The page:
As a follow up to our recent article about prefabs and tiny houses by ClearSpace Homes, I want to share this 182-square foot studio already built by the company. It’s a showroom for ClearSpace Homes, outfitted with a concealed fastener steel siding, Hardie lap siding, zero-VOC paints, strand woven bamboo floors, soy-based spray foam insulation, white modified rubber roofing, LED lighting, CFL lights, and reclaimed wood detail. The studio, which costs about $28,500, includes a built in desk, microwave, fridge, and storage.
Austin-based ClearSpace Homes has been around for several years, but recently I noticed the founder, Hayden Lindley, was working on some new designs. One of those is the 504-square-foot efficiency unit, pictured, which is finished on the outside with lap siding and cement board. Lindley is noodling this prefab design and others and wants to produce some new in-house plans with an accurate ballpark cost attached.
This bright orange home was made with two 40-foot and three 20-foot shipping containers in Santiago, Chile. Due to our publication of various shipping container homes, the architect, Rubén Rivera Peede, shared Liray House with Jetson Green recently, and you’ll find more vibrant photos and a floor plan below.
Halfway across the globe in a rural village outside of Changzhi in China, a developer was inspired by emergency housing made with shipping containers in Japan and decided to build a five-star hotel out of them, according to CNN Go. The hotel — 香箱乡祈福所, which apparently translates as Xiang Xiang Xiang Pray House — was built with 35 new containers and includes 21 tiny, luxe guest rooms of either 161 or 321 square feet each.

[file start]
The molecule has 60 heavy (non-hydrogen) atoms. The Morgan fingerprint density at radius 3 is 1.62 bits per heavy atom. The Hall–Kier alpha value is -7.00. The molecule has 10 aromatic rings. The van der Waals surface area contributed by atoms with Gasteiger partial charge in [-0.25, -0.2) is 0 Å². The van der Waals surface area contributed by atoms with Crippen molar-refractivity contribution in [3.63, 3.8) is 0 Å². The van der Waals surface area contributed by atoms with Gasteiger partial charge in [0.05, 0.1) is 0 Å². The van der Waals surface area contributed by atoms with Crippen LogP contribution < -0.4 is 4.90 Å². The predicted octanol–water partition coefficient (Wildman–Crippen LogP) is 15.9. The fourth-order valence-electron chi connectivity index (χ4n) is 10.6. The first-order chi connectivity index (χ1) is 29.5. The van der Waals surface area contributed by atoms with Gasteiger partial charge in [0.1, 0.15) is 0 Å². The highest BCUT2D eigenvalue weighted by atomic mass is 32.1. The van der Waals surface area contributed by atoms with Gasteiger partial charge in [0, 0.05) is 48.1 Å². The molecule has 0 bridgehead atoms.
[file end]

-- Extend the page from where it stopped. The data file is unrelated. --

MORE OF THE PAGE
HMK Prefab Homes, in conjunction with Sustain Design Studios, debuted a new miniHome design called the CaliMini Solo 1 at the recent Dwell on Design conference in Los Angeles. The pictures and exterior staging don’t appear to do justice to the ever-popular miniHome, but the below video of the Solo provides a better impression, I think. This design, unlike the chassis-based designs we’ve seen from Sustain, is built to the modular code and includes a 616-square-foot interior, 140-square-foot loft, and a 140-square-foot deck.
This is The Beach Box, a shipping container house in the dunes of Amagansett, New York, off Montauk Highway. The home is believed to be the first in the Hamptons to be built from shipping containers and was developed by Andrew Anderson with six-modules from New York-based SG Blocks (the same company behind the Harbinger House).